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Al Sharpton Grills George Zimmerman’s Attorney on Talk Show

MSNBC host Al Sharpton today had an in-depth discussion with Mark O’Mara, the attorney representing George Zimmerman in the Trayvon Martin case.

Considering Sharpton’s personal involvement in the case, which led to questions about his conflict of interest in covering it, the interview was relatively civil.

Sharpton found points of agreement with O’Mara. However, he did grill O’Mara on a few points that Zimmerman’s team has used to argue self-defense.

Sharpton asked O’Mara how Zimmerman can plead self-defense if, as heard in the 911 tape, he was actively pursuing Martin, contrary to the advice of the operator. O’Mara argued that there’s no conclusive evidence to suggest continued pursuit, nor is there evidence that Zimmerman initiated physical confrontation.

Sharpton played another 911 call with screaming in the background, saying that a number of experts have said the voice belongs to Martin. O’Mara said he had assumed it would have been easy to determine who was screaming, but claimed that there are experts who would disagree that the voice can easily be conclusively identified.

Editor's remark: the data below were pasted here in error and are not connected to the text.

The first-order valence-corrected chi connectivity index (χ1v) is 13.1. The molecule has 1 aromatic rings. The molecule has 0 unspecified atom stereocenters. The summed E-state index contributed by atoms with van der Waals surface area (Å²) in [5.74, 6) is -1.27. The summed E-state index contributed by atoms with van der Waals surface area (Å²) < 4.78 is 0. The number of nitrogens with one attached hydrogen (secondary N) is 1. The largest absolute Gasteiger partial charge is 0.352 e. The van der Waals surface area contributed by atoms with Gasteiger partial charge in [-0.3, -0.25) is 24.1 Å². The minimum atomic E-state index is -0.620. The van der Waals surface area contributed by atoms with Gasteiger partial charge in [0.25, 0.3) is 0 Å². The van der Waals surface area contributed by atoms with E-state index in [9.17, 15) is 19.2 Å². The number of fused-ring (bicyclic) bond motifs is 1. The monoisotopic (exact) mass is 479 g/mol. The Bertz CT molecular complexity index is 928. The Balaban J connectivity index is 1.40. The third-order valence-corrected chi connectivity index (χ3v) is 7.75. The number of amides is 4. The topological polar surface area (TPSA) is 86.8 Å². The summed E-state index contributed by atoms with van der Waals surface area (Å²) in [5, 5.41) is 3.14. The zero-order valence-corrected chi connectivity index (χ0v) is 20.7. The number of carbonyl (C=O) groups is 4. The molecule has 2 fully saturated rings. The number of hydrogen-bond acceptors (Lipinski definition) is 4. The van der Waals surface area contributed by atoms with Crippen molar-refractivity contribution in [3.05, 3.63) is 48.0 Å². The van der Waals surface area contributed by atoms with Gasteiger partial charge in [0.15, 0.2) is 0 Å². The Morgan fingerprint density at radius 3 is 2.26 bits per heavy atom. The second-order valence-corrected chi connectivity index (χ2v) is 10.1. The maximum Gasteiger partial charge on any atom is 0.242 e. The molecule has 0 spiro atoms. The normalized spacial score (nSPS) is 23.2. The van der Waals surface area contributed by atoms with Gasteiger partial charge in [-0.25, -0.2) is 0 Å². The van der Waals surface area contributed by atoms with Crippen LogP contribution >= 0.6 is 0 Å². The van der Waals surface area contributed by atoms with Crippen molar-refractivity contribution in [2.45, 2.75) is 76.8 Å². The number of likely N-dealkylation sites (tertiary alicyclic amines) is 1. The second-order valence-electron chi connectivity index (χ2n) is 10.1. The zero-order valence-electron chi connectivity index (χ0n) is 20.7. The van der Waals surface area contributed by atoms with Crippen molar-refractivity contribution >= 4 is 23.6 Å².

Sharpton noted that Zimmerman was initially released by the police on the night of Martin’s death, asking O’Mara if that was the right decision.

O’Mara provided a few different legal perspectives for why it was and was not, ultimately saying the police need probable cause to decide whether or not the shooting was justified. Sharpton shot back that it’s hard for the police to paint a fair picture when one of the two people involved is dead.

O’Mara also defended the release of unflattering photos of Martin in preparation for the upcoming trial, explaining that both sides give each other material ahead of time to filter out what should not be allowed in court and what would be permitted.

The conversation ended on a congenial note, with O’Mara agreeing with Sharpton that all decent Americans should denounce the “ugliness” surrounding the case. They agreed that the case needs to be fairly tried in the courtroom, and that people should respect the decision even if they disagree.

Watch the full interview below, courtesy of MSNBC:

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